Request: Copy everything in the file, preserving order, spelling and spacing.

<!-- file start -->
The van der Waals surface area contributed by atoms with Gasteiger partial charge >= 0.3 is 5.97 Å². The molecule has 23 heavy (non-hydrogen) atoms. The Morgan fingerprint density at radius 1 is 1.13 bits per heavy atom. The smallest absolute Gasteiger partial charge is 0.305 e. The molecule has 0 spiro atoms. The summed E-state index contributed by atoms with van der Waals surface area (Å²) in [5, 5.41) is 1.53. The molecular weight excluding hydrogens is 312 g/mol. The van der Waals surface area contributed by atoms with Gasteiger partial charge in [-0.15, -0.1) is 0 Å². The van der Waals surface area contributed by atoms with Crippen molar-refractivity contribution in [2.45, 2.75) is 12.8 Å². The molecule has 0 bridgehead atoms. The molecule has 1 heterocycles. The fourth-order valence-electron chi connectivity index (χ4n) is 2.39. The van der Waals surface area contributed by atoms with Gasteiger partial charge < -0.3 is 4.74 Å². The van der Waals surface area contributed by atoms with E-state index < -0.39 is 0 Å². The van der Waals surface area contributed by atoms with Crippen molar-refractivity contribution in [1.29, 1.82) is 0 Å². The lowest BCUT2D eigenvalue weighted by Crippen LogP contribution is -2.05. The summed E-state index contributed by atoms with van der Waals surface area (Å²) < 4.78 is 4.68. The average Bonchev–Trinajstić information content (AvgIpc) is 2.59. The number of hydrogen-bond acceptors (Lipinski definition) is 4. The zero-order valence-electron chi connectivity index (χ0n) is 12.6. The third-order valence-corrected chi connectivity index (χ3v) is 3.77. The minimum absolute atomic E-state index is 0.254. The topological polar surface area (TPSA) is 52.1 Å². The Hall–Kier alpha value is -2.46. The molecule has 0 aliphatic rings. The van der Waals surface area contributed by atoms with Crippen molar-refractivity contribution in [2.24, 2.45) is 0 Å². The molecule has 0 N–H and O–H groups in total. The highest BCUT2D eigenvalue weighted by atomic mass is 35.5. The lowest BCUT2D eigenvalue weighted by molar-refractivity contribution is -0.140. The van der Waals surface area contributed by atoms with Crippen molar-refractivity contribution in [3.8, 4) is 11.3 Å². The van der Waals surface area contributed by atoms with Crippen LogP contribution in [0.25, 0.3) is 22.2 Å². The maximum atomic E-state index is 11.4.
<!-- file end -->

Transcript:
The van der Waals surface area contributed by atoms with Gasteiger partial charge >= 0.3 is 5.97 Å². The molecule has 23 heavy (non-hydrogen) atoms. The Morgan fingerprint density at radius 1 is 1.13 bits per heavy atom. The smallest absolute Gasteiger partial charge is 0.305 e. The molecule has 0 spiro atoms. The summed E-state index contributed by atoms with van der Waals surface area (Å²) in [5, 5.41) is 1.53. The molecular weight excluding hydrogens is 312 g/mol. The van der Waals surface area contributed by atoms with Gasteiger partial charge in [-0.15, -0.1) is 0 Å². The van der Waals surface area contributed by atoms with Crippen molar-refractivity contribution in [2.45, 2.75) is 12.8 Å². The molecule has 0 bridgehead atoms. The molecule has 1 heterocycles. The fourth-order valence-electron chi connectivity index (χ4n) is 2.39. The van der Waals surface area contributed by atoms with Gasteiger partial charge < -0.3 is 4.74 Å². The van der Waals surface area contributed by atoms with E-state index < -0.39 is 0 Å². The van der Waals surface area contributed by atoms with Crippen molar-refractivity contribution in [1.29, 1.82) is 0 Å². The lowest BCUT2D eigenvalue weighted by Crippen LogP contribution is -2.05. The summed E-state index contributed by atoms with van der Waals surface area (Å²) < 4.78 is 4.68. The average Bonchev–Trinajstić information content (AvgIpc) is 2.59. The number of hydrogen-bond acceptors (Lipinski definition) is 4. The zero-order valence-electron chi connectivity index (χ0n) is 12.6. The third-order valence-corrected chi connectivity index (χ3v) is 3.77. The minimum absolute atomic E-state index is 0.254. The topological polar surface area (TPSA) is 52.1 Å². The Hall–Kier alpha value is -2.46. The molecule has 0 aliphatic rings. The van der Waals surface area contributed by atoms with Crippen molar-refractivity contribution in [2.24, 2.45) is 0 Å². The molecule has 0 N–H and O–H groups in total. The highest BCUT2D eigenvalue weighted by atomic mass is 35.5. The lowest BCUT2D eigenvalue weighted by molar-refractivity contribution is -0.140. The van der Waals surface area contributed by atoms with Crippen molar-refractivity contribution in [3.8, 4) is 11.3 Å². The van der Waals surface area contributed by atoms with Crippen LogP contribution in [0.25, 0.3) is 22.2 Å². The maximum atomic E-state index is 11.4.